The world-famous cities of Europe dominate the tourist landscape. London, Paris, Rome, Berlin and Madrid are responsible for more than 50% of hotel stays every year. London and the wider UK attracted an estimated 41.7m tourists in 2018, but Europe has so much more to offer off the beaten track. Not only will you get more for your money in the cities we have listed below, but you will also have a better chance of experiencing a holiday that is less touristy and more authentic.
Wroclaw, may not be the easiest European city name to pronounce, but it’s easily one of the easiest to fall in love with. This fantastic Polish city is a cultural hub and was named the European Capital of Culture in 2016. The pedestrianised old town is romantic and enchanting, with cobbled avenues leading you to the city’s delightful central market square. When visiting Wroclaw it is worth attempting to walk along many of the city’s 100 bridges over the river Oder before immersing yourself in the world-famous arts and music scene. The Opera house plays host to world-class productions every year, while the National Forum of Music is a stunning modern venue. The National Forum was opened towards the end of 2015 and is one of the best, most acoustically pristine performance spaces in Europe.
A UNESCO World Heritage Site, this 16th-century walled city is a spectacular place. It was named European Capital of Culture in 2018. With a remarkable history, stunning architecture, and gorgeous hidden coves, Valletta is an idyllic city far away bursting with character. The city is one of Europe’s smallest capital cities in Europe, but despite its size, it packs a real punch. The Fort St Angelo which is Malta’s oldest fort is the dazzling centrepiece of the city. Strait Street is where Valletta’s nightlife comes to a delightful crescendo. Expect to find live music and lots of fantastic places to eat. The Guze restaurant is an excellent place for delicious local cuisine in a wonderful setting.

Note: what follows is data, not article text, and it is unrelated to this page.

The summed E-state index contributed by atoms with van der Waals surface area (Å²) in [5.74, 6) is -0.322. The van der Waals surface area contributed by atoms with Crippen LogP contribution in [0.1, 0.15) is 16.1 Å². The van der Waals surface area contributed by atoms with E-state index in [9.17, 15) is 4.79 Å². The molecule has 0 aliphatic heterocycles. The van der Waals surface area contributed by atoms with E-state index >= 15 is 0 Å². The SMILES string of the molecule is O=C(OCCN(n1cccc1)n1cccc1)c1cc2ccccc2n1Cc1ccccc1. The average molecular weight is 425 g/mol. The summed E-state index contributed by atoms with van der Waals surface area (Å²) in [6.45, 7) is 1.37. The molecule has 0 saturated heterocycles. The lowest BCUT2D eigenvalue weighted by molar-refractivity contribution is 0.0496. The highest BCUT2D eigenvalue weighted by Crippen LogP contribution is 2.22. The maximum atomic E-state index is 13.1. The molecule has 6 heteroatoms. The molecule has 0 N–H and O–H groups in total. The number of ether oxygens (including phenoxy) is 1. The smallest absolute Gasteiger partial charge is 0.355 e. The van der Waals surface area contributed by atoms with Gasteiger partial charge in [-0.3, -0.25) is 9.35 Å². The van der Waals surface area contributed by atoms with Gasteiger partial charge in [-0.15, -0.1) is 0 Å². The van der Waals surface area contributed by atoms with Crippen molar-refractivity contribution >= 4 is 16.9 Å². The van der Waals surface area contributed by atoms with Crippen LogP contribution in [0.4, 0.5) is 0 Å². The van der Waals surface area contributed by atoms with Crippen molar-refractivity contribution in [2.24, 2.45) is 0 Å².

Paris understandably dominates when it comes to attracting tourists heading to France. But Marseille is a fantastic city break in its own right and the weather in the south is often much better for most of the year. The historic Quartier du Panier is stacked full of charming street-side cafes and shops selling a fantastic array of gifts. The Notre-Dame de La Garde is a spectacular neo-Byzantine church to visit. Read our blog post on how to spend 48 hours in Marseille, for tips and advice on the best things to do and see.
Dubrovnik is one of Europe’s most picturesque cities, with its terracotta rooftops, spectacular monastery and the endless blue of the Adriatic everywhere you look. There is so much to enjoy here, and if you want the best views of the area you can take a cable car up to the top of Mount Srdj. The Homeland War Museum is a fantastic way to learn more about the war-torn history of the city and may explain many of the bullet holes you see in the walls as you walk around. The city is much safer nowadays, of course! In recent years Dubrovnik has also become well known for being the main filming location in Croatia for King’s Landing, the capital of the Seven Kingdoms in the TV show Game of Thrones. This makes this picturesque city a must for any Game of Thrones fans.
This medieval city on the Baltic is another hidden European gem. Tallinn’s Old Town is a UNESCO World Heritage Site, with its spectacular cathedral of St Alexander Nevsky. The Kalamaja district is the city’s creative hub and is packed full of fantastic exhibitions, shops and cafes. The beer is cheap and plentiful, and the food is varied and better than you might expect. A perfect place for a romantic break or a holiday with friends.
To book your tailor-made holiday to one of the quieter cities in Europe, contact our friendly travel experts.